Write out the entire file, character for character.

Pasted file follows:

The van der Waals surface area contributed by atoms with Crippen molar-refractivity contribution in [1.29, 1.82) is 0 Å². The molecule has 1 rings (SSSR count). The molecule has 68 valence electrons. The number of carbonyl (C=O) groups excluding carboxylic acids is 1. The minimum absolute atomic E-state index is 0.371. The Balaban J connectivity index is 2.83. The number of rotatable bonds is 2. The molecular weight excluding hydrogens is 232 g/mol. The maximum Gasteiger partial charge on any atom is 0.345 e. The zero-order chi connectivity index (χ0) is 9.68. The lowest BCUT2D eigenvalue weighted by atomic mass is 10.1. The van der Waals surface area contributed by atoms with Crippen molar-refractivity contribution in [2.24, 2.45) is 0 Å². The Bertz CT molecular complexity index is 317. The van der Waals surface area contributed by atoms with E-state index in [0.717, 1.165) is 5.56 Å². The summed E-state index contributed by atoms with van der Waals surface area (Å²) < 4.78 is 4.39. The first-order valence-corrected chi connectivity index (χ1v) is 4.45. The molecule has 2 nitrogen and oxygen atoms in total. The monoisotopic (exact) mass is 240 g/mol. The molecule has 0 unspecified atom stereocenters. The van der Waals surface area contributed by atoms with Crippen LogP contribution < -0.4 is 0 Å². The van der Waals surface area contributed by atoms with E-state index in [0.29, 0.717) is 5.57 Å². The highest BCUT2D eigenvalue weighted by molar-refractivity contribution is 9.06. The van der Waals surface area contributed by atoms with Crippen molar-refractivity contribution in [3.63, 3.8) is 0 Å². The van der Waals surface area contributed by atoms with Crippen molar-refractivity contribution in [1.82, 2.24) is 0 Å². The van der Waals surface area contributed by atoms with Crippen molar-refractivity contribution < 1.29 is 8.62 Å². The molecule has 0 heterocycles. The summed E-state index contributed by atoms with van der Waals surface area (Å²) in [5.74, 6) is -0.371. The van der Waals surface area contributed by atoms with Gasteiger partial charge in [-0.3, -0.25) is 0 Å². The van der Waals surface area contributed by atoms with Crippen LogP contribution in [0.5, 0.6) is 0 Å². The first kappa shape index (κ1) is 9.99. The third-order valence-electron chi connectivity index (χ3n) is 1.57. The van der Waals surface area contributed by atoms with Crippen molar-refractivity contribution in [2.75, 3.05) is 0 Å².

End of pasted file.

The van der Waals surface area contributed by atoms with Crippen molar-refractivity contribution in [1.29, 1.82) is 0 Å². The molecule has 1 rings (SSSR count). The molecule has 68 valence electrons. The number of carbonyl (C=O) groups excluding carboxylic acids is 1. The minimum absolute atomic E-state index is 0.371. The Balaban J connectivity index is 2.83. The number of rotatable bonds is 2. The molecular weight excluding hydrogens is 232 g/mol. The maximum Gasteiger partial charge on any atom is 0.345 e. The zero-order chi connectivity index (χ0) is 9.68. The lowest BCUT2D eigenvalue weighted by atomic mass is 10.1. The van der Waals surface area contributed by atoms with Crippen molar-refractivity contribution in [2.24, 2.45) is 0 Å². The Bertz CT molecular complexity index is 317. The van der Waals surface area contributed by atoms with E-state index in [0.717, 1.165) is 5.56 Å². The summed E-state index contributed by atoms with van der Waals surface area (Å²) < 4.78 is 4.39. The first-order valence-corrected chi connectivity index (χ1v) is 4.45. The molecule has 2 nitrogen and oxygen atoms in total. The monoisotopic (exact) mass is 240 g/mol. The molecule has 0 unspecified atom stereocenters. The van der Waals surface area contributed by atoms with Crippen LogP contribution < -0.4 is 0 Å². The van der Waals surface area contributed by atoms with E-state index in [0.29, 0.717) is 5.57 Å². The highest BCUT2D eigenvalue weighted by molar-refractivity contribution is 9.06. The van der Waals surface area contributed by atoms with Crippen molar-refractivity contribution in [3.63, 3.8) is 0 Å². The van der Waals surface area contributed by atoms with Crippen molar-refractivity contribution in [1.82, 2.24) is 0 Å². The van der Waals surface area contributed by atoms with Crippen molar-refractivity contribution < 1.29 is 8.62 Å². The molecule has 0 heterocycles. The summed E-state index contributed by atoms with van der Waals surface area (Å²) in [5.74, 6) is -0.371. The van der Waals surface area contributed by atoms with Gasteiger partial charge in [-0.3, -0.25) is 0 Å². The van der Waals surface area contributed by atoms with Crippen LogP contribution in [0.5, 0.6) is 0 Å². The first kappa shape index (κ1) is 9.99. The third-order valence-electron chi connectivity index (χ3n) is 1.57. The van der Waals surface area contributed by atoms with Crippen molar-refractivity contribution in [2.75, 3.05) is 0 Å².